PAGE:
Meta Description – On the search results page, just below the page title sits the meta description (see number 2 in the image above) which provides a description of the contents of this page in 150 characters or less. Meta descriptions should be unique to every page on your website so if you have 70 websites pages, that means 70 meta descriptions.
Building a Better SEO Strategy
Ok, now that we have some of these terms and tips understood, what’s next? It's time to implement or improve your SEO strategy, that’s what. If you have a strategy in place, make sure to review it at least quarterly to ensure your website is ranking well on the keywords you are targeting, especially as it relates to your competitors. If no strategy is in place, here are a few steps to get you moving in the right direction:
Start with a list of keywords and phrases that you want to rank for and realistically can.
Move onto creating descriptive headers, page titles, URLs, meta descriptions and website content that are naturally filled with those keywords.
Create a sitemap to relay your website structure to search engine bots.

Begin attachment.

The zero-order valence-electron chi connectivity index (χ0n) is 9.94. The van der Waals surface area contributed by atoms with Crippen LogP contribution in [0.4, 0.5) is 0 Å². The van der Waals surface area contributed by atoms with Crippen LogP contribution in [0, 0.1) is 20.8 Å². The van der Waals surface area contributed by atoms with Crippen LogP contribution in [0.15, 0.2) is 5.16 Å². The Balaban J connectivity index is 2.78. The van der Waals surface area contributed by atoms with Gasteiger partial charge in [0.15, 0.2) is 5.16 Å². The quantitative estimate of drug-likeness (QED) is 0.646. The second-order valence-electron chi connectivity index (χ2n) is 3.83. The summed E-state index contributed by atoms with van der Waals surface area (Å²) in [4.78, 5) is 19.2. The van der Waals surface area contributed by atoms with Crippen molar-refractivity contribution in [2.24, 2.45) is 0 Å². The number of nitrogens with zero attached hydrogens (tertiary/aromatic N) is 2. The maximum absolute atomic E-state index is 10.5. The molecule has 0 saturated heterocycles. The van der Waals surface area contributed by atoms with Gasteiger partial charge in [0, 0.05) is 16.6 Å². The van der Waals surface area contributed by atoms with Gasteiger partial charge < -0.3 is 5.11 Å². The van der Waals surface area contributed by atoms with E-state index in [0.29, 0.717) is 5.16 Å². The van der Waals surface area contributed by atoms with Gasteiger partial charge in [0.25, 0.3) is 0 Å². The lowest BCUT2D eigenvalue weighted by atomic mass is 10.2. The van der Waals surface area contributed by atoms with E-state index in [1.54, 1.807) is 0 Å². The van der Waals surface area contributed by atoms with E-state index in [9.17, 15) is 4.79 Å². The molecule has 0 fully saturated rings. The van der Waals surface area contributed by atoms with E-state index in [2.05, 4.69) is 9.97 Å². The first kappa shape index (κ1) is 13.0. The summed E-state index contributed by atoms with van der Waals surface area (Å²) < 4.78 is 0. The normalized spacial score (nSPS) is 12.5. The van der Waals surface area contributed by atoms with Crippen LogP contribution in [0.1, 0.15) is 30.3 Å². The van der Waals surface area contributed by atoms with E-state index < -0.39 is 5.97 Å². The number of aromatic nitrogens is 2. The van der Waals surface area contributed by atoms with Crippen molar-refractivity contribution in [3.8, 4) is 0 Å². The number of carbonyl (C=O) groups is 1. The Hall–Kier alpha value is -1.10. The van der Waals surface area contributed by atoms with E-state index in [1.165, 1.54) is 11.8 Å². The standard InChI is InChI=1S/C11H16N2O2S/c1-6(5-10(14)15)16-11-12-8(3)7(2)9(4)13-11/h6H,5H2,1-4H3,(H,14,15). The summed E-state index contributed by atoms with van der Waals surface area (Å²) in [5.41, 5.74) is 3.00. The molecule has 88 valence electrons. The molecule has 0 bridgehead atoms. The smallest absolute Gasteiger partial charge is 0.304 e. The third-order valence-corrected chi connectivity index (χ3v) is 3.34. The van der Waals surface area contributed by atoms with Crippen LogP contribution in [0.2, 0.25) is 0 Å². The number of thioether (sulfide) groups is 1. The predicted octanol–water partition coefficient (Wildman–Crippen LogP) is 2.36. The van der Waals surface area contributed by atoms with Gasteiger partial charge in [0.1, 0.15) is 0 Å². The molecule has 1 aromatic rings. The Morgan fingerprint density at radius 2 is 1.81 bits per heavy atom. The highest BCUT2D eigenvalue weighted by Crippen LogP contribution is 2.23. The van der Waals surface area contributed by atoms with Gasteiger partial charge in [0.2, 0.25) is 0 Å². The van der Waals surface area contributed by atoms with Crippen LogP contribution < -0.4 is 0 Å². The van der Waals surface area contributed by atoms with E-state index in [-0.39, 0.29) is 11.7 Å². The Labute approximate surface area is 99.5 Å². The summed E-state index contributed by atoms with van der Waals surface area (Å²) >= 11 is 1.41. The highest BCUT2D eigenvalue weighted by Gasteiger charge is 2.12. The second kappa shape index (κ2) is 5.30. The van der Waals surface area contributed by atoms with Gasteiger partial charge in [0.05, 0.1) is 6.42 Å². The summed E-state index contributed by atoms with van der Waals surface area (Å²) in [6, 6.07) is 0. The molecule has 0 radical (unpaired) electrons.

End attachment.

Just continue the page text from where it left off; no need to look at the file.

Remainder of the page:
Check up on your website performance to ensure its fast as lightning on any device.
- You may have to create additional relevant content like dedicated topical webpages, blogs, social media posts, etc. to boost your rank for keyword searches, particularly competitive keywords. You may even consider hiring a PR firm to help boost media placements and brand content.
Rinse and repeat! It is best practice to keep your SEO strategy agile. Google and other search engines are always tweaking and updating their process, which means you will have to do the same if you want your strategy and target keywords to stay relevant. Use resources like Google Analytics and your asset management firm's content management system to report on important SEO metrics and identify opportunities for improvement.
This is not an exhaustive list of what you or your team could be doing to help your asset management firm's SEO. Hopefully this article has given you some insights into the inner workings of search results and how you can leverage your website to better reach your target audience.